The probability of easy passage may prove especially slim since, on paper, the agreement looks like a lose-lose situation for the Iraqi people, according to Yale Law professor Oona Hathaway, who has testified at House Foreign Affairs Committee hearings on the subject. The latest versions of the SOFA, pieced together from fragments revealed in hearing testimony, would grant the US the "authority to fight" in Iraq - but they wouldn't promise Iraq protection from foreign enemies, as earlier drafts did.

Dropping the "protection" clause functions as an ostensible concession to the SOFA's US critics, who argued that any pact promising a defense partnership must be dealt with as a treaty and ratified by the Senate. Yet it leaves Iraqis with few reassurances: American troops would not only remain, with few restrictions on their purposes and goals, but they wouldn't be required to come to Iraq's aid in a crisis.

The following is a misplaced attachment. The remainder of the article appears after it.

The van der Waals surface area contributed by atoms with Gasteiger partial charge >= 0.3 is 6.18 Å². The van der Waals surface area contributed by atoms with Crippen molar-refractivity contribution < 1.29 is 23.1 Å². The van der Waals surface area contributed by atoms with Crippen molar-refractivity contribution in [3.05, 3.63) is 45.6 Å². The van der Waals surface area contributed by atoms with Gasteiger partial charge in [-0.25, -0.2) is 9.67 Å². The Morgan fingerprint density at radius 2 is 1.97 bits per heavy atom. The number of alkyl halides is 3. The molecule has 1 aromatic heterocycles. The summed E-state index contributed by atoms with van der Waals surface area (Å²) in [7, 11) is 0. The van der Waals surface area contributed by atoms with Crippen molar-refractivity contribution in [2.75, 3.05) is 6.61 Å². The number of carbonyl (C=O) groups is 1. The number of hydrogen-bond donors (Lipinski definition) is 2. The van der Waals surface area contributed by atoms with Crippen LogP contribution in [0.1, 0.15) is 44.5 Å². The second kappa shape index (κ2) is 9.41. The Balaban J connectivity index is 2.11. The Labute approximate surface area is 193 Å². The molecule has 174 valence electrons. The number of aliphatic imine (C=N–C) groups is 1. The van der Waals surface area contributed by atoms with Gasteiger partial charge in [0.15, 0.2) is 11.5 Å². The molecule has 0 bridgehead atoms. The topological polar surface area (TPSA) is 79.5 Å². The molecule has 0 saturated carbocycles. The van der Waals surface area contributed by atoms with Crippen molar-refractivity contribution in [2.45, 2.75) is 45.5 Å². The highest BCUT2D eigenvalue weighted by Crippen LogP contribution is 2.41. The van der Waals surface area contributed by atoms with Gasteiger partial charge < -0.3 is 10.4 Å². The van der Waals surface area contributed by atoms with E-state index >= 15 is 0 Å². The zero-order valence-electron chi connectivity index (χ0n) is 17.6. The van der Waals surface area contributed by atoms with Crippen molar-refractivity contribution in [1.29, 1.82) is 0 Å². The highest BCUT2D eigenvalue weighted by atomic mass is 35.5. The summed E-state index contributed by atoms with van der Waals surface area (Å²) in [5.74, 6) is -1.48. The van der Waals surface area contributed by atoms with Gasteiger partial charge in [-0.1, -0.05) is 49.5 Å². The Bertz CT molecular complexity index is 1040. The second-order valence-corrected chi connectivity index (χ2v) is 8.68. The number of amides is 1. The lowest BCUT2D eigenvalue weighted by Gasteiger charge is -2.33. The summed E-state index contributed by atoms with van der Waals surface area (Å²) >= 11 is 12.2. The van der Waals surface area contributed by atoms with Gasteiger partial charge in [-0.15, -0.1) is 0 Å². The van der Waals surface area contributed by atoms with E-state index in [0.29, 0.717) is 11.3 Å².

The SOFA's other provisions similarly favor US interests.

"All the agreement includes on its face is promises to grant immunities to US military and private military forces, a permission for US troops to be present in Iraq and an agreement that detainee operations can continue," Hathaway told Truthout. "[Iraqis] might rightly wonder what exactly they are getting in the bargain."

The section granting immunity to military contractors will almost certainly be shot down by Parliament, according to Hathaway.